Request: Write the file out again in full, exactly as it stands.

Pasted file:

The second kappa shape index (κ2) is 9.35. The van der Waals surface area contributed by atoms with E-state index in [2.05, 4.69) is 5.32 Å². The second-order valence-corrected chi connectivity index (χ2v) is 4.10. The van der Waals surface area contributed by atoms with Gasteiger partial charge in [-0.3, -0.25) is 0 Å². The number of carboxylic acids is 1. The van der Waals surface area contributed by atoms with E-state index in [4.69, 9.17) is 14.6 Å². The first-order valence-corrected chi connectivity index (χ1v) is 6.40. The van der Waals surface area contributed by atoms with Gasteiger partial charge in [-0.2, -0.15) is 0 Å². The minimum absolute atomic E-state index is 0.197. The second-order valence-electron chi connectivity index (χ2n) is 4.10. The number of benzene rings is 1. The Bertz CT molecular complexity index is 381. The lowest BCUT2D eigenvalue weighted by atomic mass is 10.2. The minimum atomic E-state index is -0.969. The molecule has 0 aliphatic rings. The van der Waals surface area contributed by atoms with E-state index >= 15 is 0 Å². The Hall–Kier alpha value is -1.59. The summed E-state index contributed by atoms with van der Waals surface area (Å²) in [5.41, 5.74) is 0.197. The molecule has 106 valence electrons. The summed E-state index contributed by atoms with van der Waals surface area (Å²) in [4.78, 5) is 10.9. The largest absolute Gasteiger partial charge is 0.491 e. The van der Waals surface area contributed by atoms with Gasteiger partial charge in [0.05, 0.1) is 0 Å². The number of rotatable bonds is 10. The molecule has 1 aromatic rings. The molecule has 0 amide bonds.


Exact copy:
The second kappa shape index (κ2) is 9.35. The van der Waals surface area contributed by atoms with E-state index in [2.05, 4.69) is 5.32 Å². The second-order valence-corrected chi connectivity index (χ2v) is 4.10. The van der Waals surface area contributed by atoms with Gasteiger partial charge in [-0.3, -0.25) is 0 Å². The number of carboxylic acids is 1. The van der Waals surface area contributed by atoms with E-state index in [4.69, 9.17) is 14.6 Å². The first-order valence-corrected chi connectivity index (χ1v) is 6.40. The van der Waals surface area contributed by atoms with Gasteiger partial charge in [-0.2, -0.15) is 0 Å². The minimum absolute atomic E-state index is 0.197. The second-order valence-electron chi connectivity index (χ2n) is 4.10. The number of benzene rings is 1. The Bertz CT molecular complexity index is 381. The lowest BCUT2D eigenvalue weighted by atomic mass is 10.2. The minimum atomic E-state index is -0.969. The molecule has 0 aliphatic rings. The van der Waals surface area contributed by atoms with E-state index >= 15 is 0 Å². The Hall–Kier alpha value is -1.59. The summed E-state index contributed by atoms with van der Waals surface area (Å²) in [5.41, 5.74) is 0.197. The molecule has 106 valence electrons. The summed E-state index contributed by atoms with van der Waals surface area (Å²) in [4.78, 5) is 10.9. The largest absolute Gasteiger partial charge is 0.491 e. The van der Waals surface area contributed by atoms with Gasteiger partial charge in [0.05, 0.1) is 0 Å². The number of rotatable bonds is 10. The molecule has 1 aromatic rings. The molecule has 0 amide bonds.